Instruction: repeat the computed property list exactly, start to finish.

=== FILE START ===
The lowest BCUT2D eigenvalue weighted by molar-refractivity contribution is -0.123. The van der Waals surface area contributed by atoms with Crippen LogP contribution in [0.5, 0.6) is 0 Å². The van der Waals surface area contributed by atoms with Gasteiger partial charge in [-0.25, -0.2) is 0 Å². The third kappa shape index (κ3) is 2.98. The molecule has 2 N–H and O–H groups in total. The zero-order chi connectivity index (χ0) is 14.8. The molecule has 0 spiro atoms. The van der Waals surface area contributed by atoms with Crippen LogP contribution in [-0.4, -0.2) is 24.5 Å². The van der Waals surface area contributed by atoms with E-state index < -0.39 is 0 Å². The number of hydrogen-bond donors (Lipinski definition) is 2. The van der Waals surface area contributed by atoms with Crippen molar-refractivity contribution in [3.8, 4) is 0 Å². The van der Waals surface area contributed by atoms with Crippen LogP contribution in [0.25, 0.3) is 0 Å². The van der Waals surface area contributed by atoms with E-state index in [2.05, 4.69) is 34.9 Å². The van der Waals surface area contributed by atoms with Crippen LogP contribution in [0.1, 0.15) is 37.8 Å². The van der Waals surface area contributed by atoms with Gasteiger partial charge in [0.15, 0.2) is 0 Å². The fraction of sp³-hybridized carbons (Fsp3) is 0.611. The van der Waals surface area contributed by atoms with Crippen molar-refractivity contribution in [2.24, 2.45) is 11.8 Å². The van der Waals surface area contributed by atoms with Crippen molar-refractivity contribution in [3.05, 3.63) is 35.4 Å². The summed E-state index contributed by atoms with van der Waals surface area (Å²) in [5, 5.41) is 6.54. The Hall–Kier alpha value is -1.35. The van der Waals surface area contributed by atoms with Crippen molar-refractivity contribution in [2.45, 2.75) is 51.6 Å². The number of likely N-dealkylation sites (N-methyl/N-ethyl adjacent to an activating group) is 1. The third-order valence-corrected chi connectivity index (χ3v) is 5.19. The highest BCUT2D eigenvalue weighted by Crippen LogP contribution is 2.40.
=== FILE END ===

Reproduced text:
The lowest BCUT2D eigenvalue weighted by molar-refractivity contribution is -0.123. The van der Waals surface area contributed by atoms with Crippen LogP contribution in [0.5, 0.6) is 0 Å². The van der Waals surface area contributed by atoms with Gasteiger partial charge in [-0.25, -0.2) is 0 Å². The third kappa shape index (κ3) is 2.98. The molecule has 2 N–H and O–H groups in total. The zero-order chi connectivity index (χ0) is 14.8. The molecule has 0 spiro atoms. The van der Waals surface area contributed by atoms with Crippen LogP contribution in [-0.4, -0.2) is 24.5 Å². The van der Waals surface area contributed by atoms with E-state index < -0.39 is 0 Å². The number of hydrogen-bond donors (Lipinski definition) is 2. The van der Waals surface area contributed by atoms with Crippen molar-refractivity contribution in [3.8, 4) is 0 Å². The van der Waals surface area contributed by atoms with Crippen LogP contribution in [0.25, 0.3) is 0 Å². The van der Waals surface area contributed by atoms with E-state index in [2.05, 4.69) is 34.9 Å². The van der Waals surface area contributed by atoms with Crippen LogP contribution in [0.1, 0.15) is 37.8 Å². The van der Waals surface area contributed by atoms with Gasteiger partial charge in [0.15, 0.2) is 0 Å². The fraction of sp³-hybridized carbons (Fsp3) is 0.611. The van der Waals surface area contributed by atoms with Crippen molar-refractivity contribution in [2.24, 2.45) is 11.8 Å². The van der Waals surface area contributed by atoms with Crippen molar-refractivity contribution in [3.05, 3.63) is 35.4 Å². The summed E-state index contributed by atoms with van der Waals surface area (Å²) in [5, 5.41) is 6.54. The Hall–Kier alpha value is -1.35. The van der Waals surface area contributed by atoms with Crippen molar-refractivity contribution in [2.45, 2.75) is 51.6 Å². The number of likely N-dealkylation sites (N-methyl/N-ethyl adjacent to an activating group) is 1. The third-order valence-corrected chi connectivity index (χ3v) is 5.19. The highest BCUT2D eigenvalue weighted by Crippen LogP contribution is 2.40.